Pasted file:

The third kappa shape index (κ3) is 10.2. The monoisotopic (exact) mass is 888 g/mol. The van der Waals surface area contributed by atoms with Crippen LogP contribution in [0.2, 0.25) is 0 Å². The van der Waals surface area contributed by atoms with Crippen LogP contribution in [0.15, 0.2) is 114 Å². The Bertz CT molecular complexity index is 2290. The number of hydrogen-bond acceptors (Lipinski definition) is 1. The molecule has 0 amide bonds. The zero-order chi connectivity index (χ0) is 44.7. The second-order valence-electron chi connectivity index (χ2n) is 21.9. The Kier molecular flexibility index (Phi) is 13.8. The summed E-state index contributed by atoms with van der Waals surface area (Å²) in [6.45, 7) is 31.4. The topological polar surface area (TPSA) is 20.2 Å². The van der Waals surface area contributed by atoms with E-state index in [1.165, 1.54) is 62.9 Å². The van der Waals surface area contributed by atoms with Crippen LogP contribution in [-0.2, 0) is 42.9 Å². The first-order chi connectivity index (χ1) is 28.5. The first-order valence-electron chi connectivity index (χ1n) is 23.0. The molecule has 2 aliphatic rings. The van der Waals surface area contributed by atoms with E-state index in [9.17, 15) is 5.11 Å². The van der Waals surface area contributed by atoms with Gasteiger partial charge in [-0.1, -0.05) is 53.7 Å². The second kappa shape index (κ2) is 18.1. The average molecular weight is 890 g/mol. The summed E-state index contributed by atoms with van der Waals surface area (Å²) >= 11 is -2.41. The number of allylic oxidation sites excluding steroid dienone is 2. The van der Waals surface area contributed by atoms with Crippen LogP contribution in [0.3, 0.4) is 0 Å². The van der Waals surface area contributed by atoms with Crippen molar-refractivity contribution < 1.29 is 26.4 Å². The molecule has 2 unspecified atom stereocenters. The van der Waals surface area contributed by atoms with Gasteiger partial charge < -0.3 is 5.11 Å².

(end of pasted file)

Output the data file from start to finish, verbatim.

The third kappa shape index (κ3) is 10.2. The monoisotopic (exact) mass is 888 g/mol. The van der Waals surface area contributed by atoms with Crippen LogP contribution in [0.2, 0.25) is 0 Å². The van der Waals surface area contributed by atoms with Crippen LogP contribution in [0.15, 0.2) is 114 Å². The Bertz CT molecular complexity index is 2290. The number of hydrogen-bond acceptors (Lipinski definition) is 1. The molecule has 0 amide bonds. The zero-order chi connectivity index (χ0) is 44.7. The second-order valence-electron chi connectivity index (χ2n) is 21.9. The Kier molecular flexibility index (Phi) is 13.8. The summed E-state index contributed by atoms with van der Waals surface area (Å²) in [6.45, 7) is 31.4. The topological polar surface area (TPSA) is 20.2 Å². The van der Waals surface area contributed by atoms with E-state index in [1.165, 1.54) is 62.9 Å². The van der Waals surface area contributed by atoms with Crippen LogP contribution in [-0.2, 0) is 42.9 Å². The first-order chi connectivity index (χ1) is 28.5. The first-order valence-electron chi connectivity index (χ1n) is 23.0. The molecule has 2 aliphatic rings. The van der Waals surface area contributed by atoms with E-state index in [9.17, 15) is 5.11 Å². The van der Waals surface area contributed by atoms with Gasteiger partial charge in [-0.1, -0.05) is 53.7 Å². The second kappa shape index (κ2) is 18.1. The average molecular weight is 890 g/mol. The summed E-state index contributed by atoms with van der Waals surface area (Å²) >= 11 is -2.41. The number of allylic oxidation sites excluding steroid dienone is 2. The van der Waals surface area contributed by atoms with Crippen LogP contribution in [0.3, 0.4) is 0 Å². The van der Waals surface area contributed by atoms with Crippen molar-refractivity contribution < 1.29 is 26.4 Å². The molecule has 2 unspecified atom stereocenters. The van der Waals surface area contributed by atoms with Gasteiger partial charge < -0.3 is 5.11 Å².